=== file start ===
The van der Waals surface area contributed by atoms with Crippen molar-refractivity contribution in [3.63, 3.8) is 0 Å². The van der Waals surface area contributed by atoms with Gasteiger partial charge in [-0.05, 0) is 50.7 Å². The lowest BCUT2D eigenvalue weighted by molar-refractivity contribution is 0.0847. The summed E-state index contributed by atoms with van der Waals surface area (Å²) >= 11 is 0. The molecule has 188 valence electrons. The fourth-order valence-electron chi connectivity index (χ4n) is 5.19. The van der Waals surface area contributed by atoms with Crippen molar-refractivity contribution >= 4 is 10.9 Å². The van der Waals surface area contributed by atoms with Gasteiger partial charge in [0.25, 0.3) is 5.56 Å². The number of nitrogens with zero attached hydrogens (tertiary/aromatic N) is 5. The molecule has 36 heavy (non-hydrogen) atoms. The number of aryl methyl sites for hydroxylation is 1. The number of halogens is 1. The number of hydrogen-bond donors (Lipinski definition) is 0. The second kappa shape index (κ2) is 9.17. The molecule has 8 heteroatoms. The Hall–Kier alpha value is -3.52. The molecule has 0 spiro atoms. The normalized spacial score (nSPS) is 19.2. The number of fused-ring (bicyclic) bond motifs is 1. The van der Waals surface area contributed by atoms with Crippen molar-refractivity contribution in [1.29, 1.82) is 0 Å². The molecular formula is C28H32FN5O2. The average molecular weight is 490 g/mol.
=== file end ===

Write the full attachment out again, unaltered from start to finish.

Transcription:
The van der Waals surface area contributed by atoms with Crippen molar-refractivity contribution in [3.63, 3.8) is 0 Å². The van der Waals surface area contributed by atoms with Gasteiger partial charge in [-0.05, 0) is 50.7 Å². The lowest BCUT2D eigenvalue weighted by molar-refractivity contribution is 0.0847. The summed E-state index contributed by atoms with van der Waals surface area (Å²) >= 11 is 0. The molecule has 188 valence electrons. The fourth-order valence-electron chi connectivity index (χ4n) is 5.19. The van der Waals surface area contributed by atoms with Crippen molar-refractivity contribution >= 4 is 10.9 Å². The van der Waals surface area contributed by atoms with Gasteiger partial charge in [0.25, 0.3) is 5.56 Å². The number of nitrogens with zero attached hydrogens (tertiary/aromatic N) is 5. The molecule has 36 heavy (non-hydrogen) atoms. The number of aryl methyl sites for hydroxylation is 1. The number of halogens is 1. The number of hydrogen-bond donors (Lipinski definition) is 0. The second kappa shape index (κ2) is 9.17. The molecule has 8 heteroatoms. The Hall–Kier alpha value is -3.52. The molecule has 0 spiro atoms. The normalized spacial score (nSPS) is 19.2. The number of fused-ring (bicyclic) bond motifs is 1. The van der Waals surface area contributed by atoms with Crippen molar-refractivity contribution in [1.29, 1.82) is 0 Å². The molecular formula is C28H32FN5O2. The average molecular weight is 490 g/mol.